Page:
In addition to our journal, Ardent!, Poetry in the Arts publishes full length books of poetry by invitation.

Please feel free to browse our past publising projects archive.

into the light
Into the Light

by Claire Ottenstein-Ross

The subject of this collection is the colors of an heirloom quilt; the sun-scorched vistas of West Texas; the luminous shafts making stained-glass patterns. . . .

Larry D. Thomas
2008 Texas Poet Laureate

toss me to the waiting sky
Toss Me to the Waiting Sky

by Mary Margaret Carlisle

Mary Margaret doesn't need the Alps or the misty Pacific at Big Sur. A garden in a yard in suburban Houston is nature enough under that Waiting Sky. Worked soil, passing birds, tended vines, the coastal grass and trees that grow no matter who says what—all these beneath the baroque masses of cloud and teeming rains the Gulf of Mexico sends us—spark and feed her meditations. To read, as here, a lot of Mary Margaret Carlisle is to encounter the well-meditated life. She's deep. . . .

Dr. John Gorman, University of Houston, Clear Lake

Pleadings from the Pleiades

by Ken Jones

I always look forward to hearing or reading Ken Jones’ poems. You can count on an honest-in your face report-that allows the possibility of a new insight and/or focus into even the most discursive of subjects. . . .

Dave Parsons, Winner of the Texas Review Poetry Prize and Poet Laureate of Montgomery County


Solidago: An Altar to Weeds

by Charlotte Renk

Charlotte Renk's latest book, Solidago, is a metaphoric scratchboard that turns into an illuminated manuscript. Her concept of using weeds as a focusing device is inspired; we overlook and dismiss them, diminish their value. Charlotte, though, makes us look through the darkness of the background, makes us scratch for meaning, and assures us, again and again, there is always something to be admired, always something that is green.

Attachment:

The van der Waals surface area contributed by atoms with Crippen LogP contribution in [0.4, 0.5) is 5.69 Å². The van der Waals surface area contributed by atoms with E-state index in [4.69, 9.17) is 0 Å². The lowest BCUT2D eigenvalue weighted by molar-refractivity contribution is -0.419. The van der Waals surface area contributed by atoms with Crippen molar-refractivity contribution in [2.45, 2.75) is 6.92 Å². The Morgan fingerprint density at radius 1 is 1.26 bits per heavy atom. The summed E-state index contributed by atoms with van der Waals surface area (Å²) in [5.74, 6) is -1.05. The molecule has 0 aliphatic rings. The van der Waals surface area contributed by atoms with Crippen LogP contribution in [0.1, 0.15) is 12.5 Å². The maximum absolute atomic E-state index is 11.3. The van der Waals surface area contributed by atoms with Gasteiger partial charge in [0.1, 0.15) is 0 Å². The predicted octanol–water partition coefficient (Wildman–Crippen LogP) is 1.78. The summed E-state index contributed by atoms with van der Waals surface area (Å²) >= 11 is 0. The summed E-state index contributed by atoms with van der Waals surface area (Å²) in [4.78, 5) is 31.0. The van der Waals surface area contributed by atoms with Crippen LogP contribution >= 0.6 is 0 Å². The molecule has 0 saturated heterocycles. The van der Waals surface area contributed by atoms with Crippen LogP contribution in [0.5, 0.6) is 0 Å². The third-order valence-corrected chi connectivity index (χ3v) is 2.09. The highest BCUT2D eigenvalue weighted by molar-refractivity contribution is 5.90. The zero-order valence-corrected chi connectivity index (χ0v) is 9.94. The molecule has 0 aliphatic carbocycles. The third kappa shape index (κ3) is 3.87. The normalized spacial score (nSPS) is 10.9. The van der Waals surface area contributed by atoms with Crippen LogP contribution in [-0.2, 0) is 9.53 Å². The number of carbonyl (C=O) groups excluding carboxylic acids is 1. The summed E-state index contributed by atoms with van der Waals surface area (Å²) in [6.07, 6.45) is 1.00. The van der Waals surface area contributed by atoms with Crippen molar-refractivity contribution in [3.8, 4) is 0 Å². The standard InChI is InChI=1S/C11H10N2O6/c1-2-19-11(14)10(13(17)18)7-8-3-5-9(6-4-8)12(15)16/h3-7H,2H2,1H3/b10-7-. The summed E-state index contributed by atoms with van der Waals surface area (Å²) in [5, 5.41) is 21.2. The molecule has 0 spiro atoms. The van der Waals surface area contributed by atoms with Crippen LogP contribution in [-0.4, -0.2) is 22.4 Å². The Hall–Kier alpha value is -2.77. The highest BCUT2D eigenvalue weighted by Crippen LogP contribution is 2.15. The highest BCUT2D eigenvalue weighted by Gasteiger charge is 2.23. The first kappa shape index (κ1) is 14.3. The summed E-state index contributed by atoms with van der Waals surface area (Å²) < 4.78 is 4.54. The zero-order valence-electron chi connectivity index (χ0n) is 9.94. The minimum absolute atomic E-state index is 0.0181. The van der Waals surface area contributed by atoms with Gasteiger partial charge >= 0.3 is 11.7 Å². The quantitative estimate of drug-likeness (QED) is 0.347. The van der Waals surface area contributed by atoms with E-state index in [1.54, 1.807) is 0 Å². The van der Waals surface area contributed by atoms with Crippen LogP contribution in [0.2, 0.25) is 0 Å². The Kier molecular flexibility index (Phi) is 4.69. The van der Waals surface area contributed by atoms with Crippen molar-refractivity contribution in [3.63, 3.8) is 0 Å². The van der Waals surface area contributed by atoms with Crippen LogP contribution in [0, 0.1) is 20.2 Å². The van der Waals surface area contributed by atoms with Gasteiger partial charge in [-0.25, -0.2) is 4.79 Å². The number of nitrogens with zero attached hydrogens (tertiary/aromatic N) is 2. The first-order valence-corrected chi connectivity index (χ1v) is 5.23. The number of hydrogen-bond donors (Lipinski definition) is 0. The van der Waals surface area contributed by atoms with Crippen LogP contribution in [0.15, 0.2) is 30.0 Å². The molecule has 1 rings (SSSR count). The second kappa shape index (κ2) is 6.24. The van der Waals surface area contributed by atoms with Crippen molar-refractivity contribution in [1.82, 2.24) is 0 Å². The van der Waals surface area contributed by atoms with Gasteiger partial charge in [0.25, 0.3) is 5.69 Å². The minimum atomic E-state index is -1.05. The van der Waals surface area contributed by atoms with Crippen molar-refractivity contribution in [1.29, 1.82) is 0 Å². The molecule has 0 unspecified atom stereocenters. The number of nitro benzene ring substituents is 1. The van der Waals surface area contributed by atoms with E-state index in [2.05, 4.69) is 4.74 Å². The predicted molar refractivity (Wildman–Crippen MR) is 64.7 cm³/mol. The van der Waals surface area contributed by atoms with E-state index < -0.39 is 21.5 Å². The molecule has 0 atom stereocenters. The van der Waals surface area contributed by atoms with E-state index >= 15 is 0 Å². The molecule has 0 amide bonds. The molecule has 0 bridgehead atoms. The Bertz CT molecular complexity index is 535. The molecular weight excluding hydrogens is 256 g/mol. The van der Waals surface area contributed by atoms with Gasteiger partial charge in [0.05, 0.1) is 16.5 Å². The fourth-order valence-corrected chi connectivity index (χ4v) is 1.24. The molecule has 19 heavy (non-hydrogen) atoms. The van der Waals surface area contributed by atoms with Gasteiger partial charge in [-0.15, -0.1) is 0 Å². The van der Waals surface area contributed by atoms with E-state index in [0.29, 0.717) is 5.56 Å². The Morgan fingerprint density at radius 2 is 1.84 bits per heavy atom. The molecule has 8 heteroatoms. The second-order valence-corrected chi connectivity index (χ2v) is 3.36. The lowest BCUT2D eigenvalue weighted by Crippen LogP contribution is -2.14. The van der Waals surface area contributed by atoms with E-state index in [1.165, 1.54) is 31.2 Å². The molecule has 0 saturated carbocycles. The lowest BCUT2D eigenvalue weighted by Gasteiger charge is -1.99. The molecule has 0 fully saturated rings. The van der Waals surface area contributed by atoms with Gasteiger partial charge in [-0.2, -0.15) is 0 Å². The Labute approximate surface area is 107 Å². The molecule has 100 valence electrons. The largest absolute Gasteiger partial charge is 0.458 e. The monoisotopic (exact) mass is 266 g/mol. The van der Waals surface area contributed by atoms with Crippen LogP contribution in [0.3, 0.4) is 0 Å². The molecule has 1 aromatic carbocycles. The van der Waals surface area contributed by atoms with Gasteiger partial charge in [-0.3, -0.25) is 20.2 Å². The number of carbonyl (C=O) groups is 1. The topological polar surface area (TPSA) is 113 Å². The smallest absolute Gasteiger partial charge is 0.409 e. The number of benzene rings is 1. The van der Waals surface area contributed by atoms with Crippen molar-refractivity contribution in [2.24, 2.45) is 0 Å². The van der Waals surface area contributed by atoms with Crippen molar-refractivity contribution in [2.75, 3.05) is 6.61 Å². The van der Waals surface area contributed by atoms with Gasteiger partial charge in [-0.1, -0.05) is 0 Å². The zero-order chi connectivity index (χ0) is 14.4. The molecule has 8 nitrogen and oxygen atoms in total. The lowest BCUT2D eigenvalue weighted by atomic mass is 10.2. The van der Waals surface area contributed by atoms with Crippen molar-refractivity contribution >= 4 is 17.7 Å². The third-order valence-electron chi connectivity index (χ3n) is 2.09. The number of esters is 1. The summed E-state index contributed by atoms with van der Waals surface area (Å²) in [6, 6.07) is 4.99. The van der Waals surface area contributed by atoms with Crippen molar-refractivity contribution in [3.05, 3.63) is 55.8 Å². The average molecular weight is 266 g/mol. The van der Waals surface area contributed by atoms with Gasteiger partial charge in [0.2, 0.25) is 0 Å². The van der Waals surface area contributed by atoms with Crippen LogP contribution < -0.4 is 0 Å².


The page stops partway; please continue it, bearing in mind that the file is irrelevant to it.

It's no accident there is a constant mention of being green. This book is Charlotte's work at its strongest, most multi-layered, and most defiant. Even as she questions, again and again, why some plants are overlooked, discarded, and regarded as common, she states, again and again, in wonderful extended metaphors, that life is full of value and joy, regardless of how it is named, regardless of the titles we use.

Alan Lee Birkelbach, Poet Laureate of Texas, 2005

endless echoes
Endless Echoes

By Cynthia Good

Cynthia Good is a seeker whose spirit soars in her poems and incantatory prayers. Exploring the divides between prose and poetry, the ordinary and the sacred, and life and art, with ironic wit she takes us on a personal journey through modern culture, finding it sorely lacking for the most part. Within her poetic landscapes, whether an ashram in San Francisco, traveling, or becoming a photographer in San Antonio, single and then partnered, she is not discouraged by experience, but remains curious and enthusiastic. Perhaps that's why I feel light-hearted (as opposed to heavy-) when I read her work.

Laura Beausoleil, writer and publisher of Philos Press

Shades of Gray: A Journey

by Maxine Barnes Kohanski

As parents, we breathe a sigh of relief when our children reach adulthood, but Maxine Kohanski’s poems in Shades of Gray show us the strength and importance of continued parenting. When daughter Schemen faces brain cancer, she turns to her parents and the difficult tasks of facing this horror, then dealing with it together follow. Maxine’s poems are filled with hope and faith, but do not sugarcoat the despair and questioning. The poems are marked with an honesty that brings the reader into such empathy that you feel you are at Schemen’s hospital bedside. After reading these poems, we find ourselves thanking Maxine for sharing and then hoping with the Kohanski’s as they continue their journey through Shades of Gray.

J. Paul Holcombe
Poet from Double Oak




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